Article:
Ten years on from the horror in Bali, hundreds have gathered at a moving service on a hill high above Kuta to honour the memory of the many lives lost in the 2002 bombings.
The Sari Club, in the bustling tourist area of Kuta, was levelled when a massive bomb loaded into a van parked outside was detonated just after 11pm on October 12, 2002.
About 20 seconds earlier, a suicide bomber had detonated a backpack loaded with explosives inside Paddy's Bar.
The co-ordinated attacks, which were partly funded by al-Qaida, killed mostly foreigners, including 88 Australians, and injured scores more.
At the Garuda Wisnu Kencana Cultural Park in Jimbaran, survivors and the loved ones of those killed came together on Friday to mark the 10th anniversary of the outrage which shattered so many lives.
The service began to the sound of a gamelan orchestra - a sound synonymous with Bali - and was followed by a multi-faith service attended by Prime Minister Julia Gillard and other dignitaries from some of the 22 nations that lost people in the bombings.
Ian Whitley, a serving chaplain with the RAAF flew to Bali the day after the bombing, and spent many hours in the morgue at Sanglah Hospital in Denpasar giving care to the victims' friends and families.
Today, he called on those gathered to “remember this event and reflect on our loss”.
"We come here today from many different countries, from a variety of religious traditions and ethnic backgrounds, yet united by a tragic act of terrorism which occurred here in Bali 10 years ago,” he said.
“Some of you come bearing an irrevocable grief and loss and this is one of those occasions where it is fitting an appropriate to express those feelings, to cry, and join with others who share a similar loss.”
Candles placed on the edge of a pool of remembrance were then lit to represent the 22 nations that lost people in the bombings, and another six lit to represent the major faiths.
Made Bagus Arya Dana, the son of an Indonesian victim, was just 18 months old when the bombing occurred.
“I didn't understand the meaning of the tragedy,” he told the gathering in a reading titled “Letter for Daddy”.
“Now I am standing here, the same date and month when Daddy left us.” “I read this letter for you, Daddy, for all your love and sacrifice.”
Danny Hanley, whose two daughters were killed, also reflected on his loss.
“My eldest daughter Renae was right at the front door of the Sari Club when the blast occurred. She was one of the first to lose her life.”
His youngest daughter Simone was already inside the club and was the last Australian to die after fighting for her life for 58 days in Perth Hospital's Burns Unit.
“When I hear of the 88 Australians that died, I shed a tear. My beautiful daughter Simone was number 88.”
John Howard, who was Australia's prime minister at the time of the attacks, said those responsible for the horror of Bali had sought to divide Australians and Indonesians.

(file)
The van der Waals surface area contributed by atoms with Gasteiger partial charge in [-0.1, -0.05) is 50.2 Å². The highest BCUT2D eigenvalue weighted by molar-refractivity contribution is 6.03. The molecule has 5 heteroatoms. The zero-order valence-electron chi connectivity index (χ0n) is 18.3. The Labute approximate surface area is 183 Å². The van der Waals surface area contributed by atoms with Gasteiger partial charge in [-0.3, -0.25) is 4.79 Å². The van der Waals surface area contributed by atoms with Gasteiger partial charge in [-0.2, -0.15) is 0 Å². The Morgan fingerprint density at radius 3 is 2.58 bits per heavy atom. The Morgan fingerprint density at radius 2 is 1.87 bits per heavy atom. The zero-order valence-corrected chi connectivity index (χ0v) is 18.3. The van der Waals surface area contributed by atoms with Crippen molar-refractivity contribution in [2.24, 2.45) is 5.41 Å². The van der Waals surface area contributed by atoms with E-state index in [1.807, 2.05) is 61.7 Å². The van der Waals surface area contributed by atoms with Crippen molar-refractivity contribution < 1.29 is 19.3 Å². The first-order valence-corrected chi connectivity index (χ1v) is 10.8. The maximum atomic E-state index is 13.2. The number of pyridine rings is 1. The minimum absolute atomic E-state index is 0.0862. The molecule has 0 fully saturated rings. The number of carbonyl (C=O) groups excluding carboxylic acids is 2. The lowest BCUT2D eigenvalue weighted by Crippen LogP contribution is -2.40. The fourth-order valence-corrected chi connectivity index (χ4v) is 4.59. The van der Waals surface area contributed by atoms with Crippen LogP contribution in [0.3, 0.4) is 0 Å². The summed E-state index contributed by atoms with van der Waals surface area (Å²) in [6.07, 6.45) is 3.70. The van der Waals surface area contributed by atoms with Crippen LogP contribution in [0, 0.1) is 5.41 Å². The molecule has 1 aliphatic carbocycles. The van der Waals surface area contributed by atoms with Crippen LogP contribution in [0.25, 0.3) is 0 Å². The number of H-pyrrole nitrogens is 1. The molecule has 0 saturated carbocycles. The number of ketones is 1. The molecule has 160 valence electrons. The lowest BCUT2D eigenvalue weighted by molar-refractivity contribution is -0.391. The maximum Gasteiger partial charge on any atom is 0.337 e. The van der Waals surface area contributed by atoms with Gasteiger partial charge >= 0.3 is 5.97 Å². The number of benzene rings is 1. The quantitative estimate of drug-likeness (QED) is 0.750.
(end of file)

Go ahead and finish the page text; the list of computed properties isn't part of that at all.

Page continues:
But they had failed, he said.
"Ten years ago, 20 million Australians in a sense extended their arms of comfort to those who had lost so much on that terrible night, and who were in other painful ways victims of a foul and evil act of mindless terrorism,” Mr Howard said.
“Today, a decade on, we renew that offer of comfort and compassion.”
Prime Minister Julia Gillard said there would always be a fault-line dividing the lives of those affected by the bombings: “Before Bali, and after Bali”.
"They had come to a place loved for its sunshine and its uncomplicated joy, a place like London and Gallipoli where something of the Australian spirit dwells upon another shore,” Ms Gillard said.
“This is what the Bali bombers struck at. Here on these bustling streets they inflicted searing pain and grief that may never end. But even as the debris fell, it was obvious the attack on our sense of ourselves, as Australians, as human beings, had failed.”
Ms Gillard was later to visit Sanglah Hospital where so many of the dead and injured were taken in the aftermath of the bombing.
The governor of Bali, Made Pastika, who led the police investigation into the bombings, urged those gathered at Jimbaran to embrace forgiveness.
“Those who died are also heroes,” he said.
“It is the time to forgive so we can face a brighter future.”
Floral tributes were laid, and the names of the 202 people killed were read aloud.
A minute's silence was then observed.
A separate service was also to be held on Friday night at the memorial in Kuta across the road from where the Sari Club once stood.
Despite reports in recent days of another threat, thousands were expected to turn out for the event in a defiant showing to honour those killed.
At 11.08pm at the memorial in Kuta, at the time when the bombs struck and tore apart so many people's lives, another minute's silence was to be observed.